Posted by Woods Whur | Licensing Law

This week I represented a client who had their premises licence reviewed in an attempt to remove the authorisation for boxing and wrestling. They had held three “white-collar boxing” events at which there had been issues, the last one leading to the mass evacuation of the premises and a near-riot. White-collar boxing is unregulated and attracts a crowd which can be difficult to manage. There is little control on who gets the tickets and it can get pretty messy when decisions go against particular boxers. This happened in the case I was involved with, where the trouble started in the ring at the end of the fight and in seconds had spread to the rest of the premises, with a huge police presence needed to quell the trouble. The CCTV footage did not make for good viewing and we had to accept that, for the most part, the SIA doormen were ineffectual.

The Police, on the back of two similar instances of trouble, asked the operator to volunteer giving up the authorisation. The premises licence holder, however, pointed to the fact that they had not had any issues when offering fully professionally-promoted boxing events, and offered to relinquish permission for white-collar boxing and amateur boxing but still wanted to offer professional boxing events as they are remunerative for the club and there was no evidence of any issues associated with them.

The Police were not happy with this as a solution and wanted the premises to have a clear break from any form of boxing for a “dampening down” period of at least a year. My clients didn’t want to test the relationship with the police but after considerable discussion instructed me to offer conditions but retain the professional boxing authorisation.

So, horrendous public disorder and violence at white-collar boxing, but no evidence of issues at professional boxing events. What does the S182 Guidance document say on reviews…anything helpful?

Para 11.20 is a good starting point:

“In deciding which of these powers to invoke, it is expected that licensing authorities should so far as possible seek to establish the cause or causes of the concerns that the representations identify. The remedial action taken should generally be directed at these causes and should always be no more than an appropriate and proportionate response to address the causes of concern that instigated the review.”

The police in their opening had stressed:

  • White-collar boxing events were the particular events which caused the issue;
  • There was no control over who received tickets;
  • It was a problematic audience who attended;
  • There were issues with the boxers;
  • Tickets were sold on the door so no assessment was made as to who was attending; and
  • Under 18 family members had attended.

So, that gave us something to go at, as we were offering to remove white-collar and amateur boxing.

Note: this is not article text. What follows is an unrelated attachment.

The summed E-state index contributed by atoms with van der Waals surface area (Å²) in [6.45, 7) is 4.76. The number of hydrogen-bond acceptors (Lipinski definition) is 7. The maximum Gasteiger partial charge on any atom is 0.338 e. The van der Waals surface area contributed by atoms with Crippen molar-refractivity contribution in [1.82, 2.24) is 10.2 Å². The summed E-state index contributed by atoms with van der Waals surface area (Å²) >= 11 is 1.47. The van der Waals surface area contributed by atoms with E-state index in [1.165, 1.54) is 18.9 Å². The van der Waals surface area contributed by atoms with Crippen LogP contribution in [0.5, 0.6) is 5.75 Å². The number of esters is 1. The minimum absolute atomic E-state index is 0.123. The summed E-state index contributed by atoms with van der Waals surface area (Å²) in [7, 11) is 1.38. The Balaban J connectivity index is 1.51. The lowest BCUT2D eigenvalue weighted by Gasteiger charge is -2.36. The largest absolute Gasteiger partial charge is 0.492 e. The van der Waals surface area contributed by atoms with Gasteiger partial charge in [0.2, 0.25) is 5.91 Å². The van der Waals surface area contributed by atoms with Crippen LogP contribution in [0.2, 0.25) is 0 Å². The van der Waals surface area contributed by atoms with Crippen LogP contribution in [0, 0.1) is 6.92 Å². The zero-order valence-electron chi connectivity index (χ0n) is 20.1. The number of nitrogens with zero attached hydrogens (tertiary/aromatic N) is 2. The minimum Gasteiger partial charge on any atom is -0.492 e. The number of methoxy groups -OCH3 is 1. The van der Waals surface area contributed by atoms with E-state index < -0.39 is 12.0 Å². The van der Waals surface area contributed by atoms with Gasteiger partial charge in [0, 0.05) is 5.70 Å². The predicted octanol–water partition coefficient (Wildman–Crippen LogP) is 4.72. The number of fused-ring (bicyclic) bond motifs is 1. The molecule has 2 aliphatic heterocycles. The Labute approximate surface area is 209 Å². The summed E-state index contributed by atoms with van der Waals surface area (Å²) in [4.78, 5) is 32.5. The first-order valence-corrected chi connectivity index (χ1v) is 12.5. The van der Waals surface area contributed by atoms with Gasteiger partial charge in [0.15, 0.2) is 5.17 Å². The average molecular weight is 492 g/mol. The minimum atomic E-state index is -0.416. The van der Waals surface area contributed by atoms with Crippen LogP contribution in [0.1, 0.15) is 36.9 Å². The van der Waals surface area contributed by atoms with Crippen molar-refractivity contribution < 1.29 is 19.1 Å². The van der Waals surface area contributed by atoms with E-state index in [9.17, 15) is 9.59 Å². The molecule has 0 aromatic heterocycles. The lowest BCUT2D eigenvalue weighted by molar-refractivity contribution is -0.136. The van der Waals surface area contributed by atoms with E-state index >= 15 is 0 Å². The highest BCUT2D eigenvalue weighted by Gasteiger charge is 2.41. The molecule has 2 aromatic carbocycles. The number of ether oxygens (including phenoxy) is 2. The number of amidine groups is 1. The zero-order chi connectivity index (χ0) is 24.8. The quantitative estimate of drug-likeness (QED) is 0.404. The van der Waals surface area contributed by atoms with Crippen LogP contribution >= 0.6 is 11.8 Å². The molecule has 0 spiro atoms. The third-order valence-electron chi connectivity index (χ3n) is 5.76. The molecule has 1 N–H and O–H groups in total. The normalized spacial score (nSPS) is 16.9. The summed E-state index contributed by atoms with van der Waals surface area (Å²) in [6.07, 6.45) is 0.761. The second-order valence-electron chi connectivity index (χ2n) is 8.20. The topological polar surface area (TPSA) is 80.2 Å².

This didn’t appease the police, but para 11.23 of the statutory Guidance helped us further:

“However, it will always be important that any detrimental financial impact that may result from a licensing authority’s decision is appropriate and proportionate to the promotion of the licensing objectives.”

The licensing sub-committee accepted our submissions that it would be disproportionate to remove the authorisation when there was no evidence that the professional boxing events had proved problematic previously. They did, however, give my clients a real lecture on the promotion of the licensing objectives and stressed the need to get things water-tight, moving forward.

There were some good learning points from this case:

  • Better and earlier communication with the police could have prevented the review;
  • Boxing is a real “hi-risk” event and should be preceded by thorough risk assessments. White-collar boxing and amateur boxing bring with them significant risks due to the identity of some of the boxers and their followers; and
  • Don’t let the tail wag the dog with door supervisors. Their anonymity when the problems happened at my clients’ venue was really worrying and indicative of a clear training need.

You really could not blame the police for bringing the review, as they are charged with ensuring that the crime and disorder licensing objective is promoted and that public safety is not compromised. I think that, with earlier instructions, we could have reached the conclusion we did by way of a minor variation, but the police were losing trust in the operator through lack of activity on its behalf.

The conditions attached to the licence were as follows:

  1. The premises licence holder shall not hold any white-collar or amateur boxing events. The only boxing/wrestling events which will be held at the premises will be professionally promoted events. The premises licence holder will give 28 days’ notice to the police of these events, ensuring that the full list of professional boxers fighting at the event is provided to the police.
  2. No persons under 18 to attend boxing events.
  3. No ticket sales on the day of the event.
  4. Tickets are to contain the name of the person attending the event.
  5. The DPS or a senior manager must be in attendance at boxing events.

Hopefully the warning of the committee chair will be “ringing” in my clients’ ears and we will not see further problems.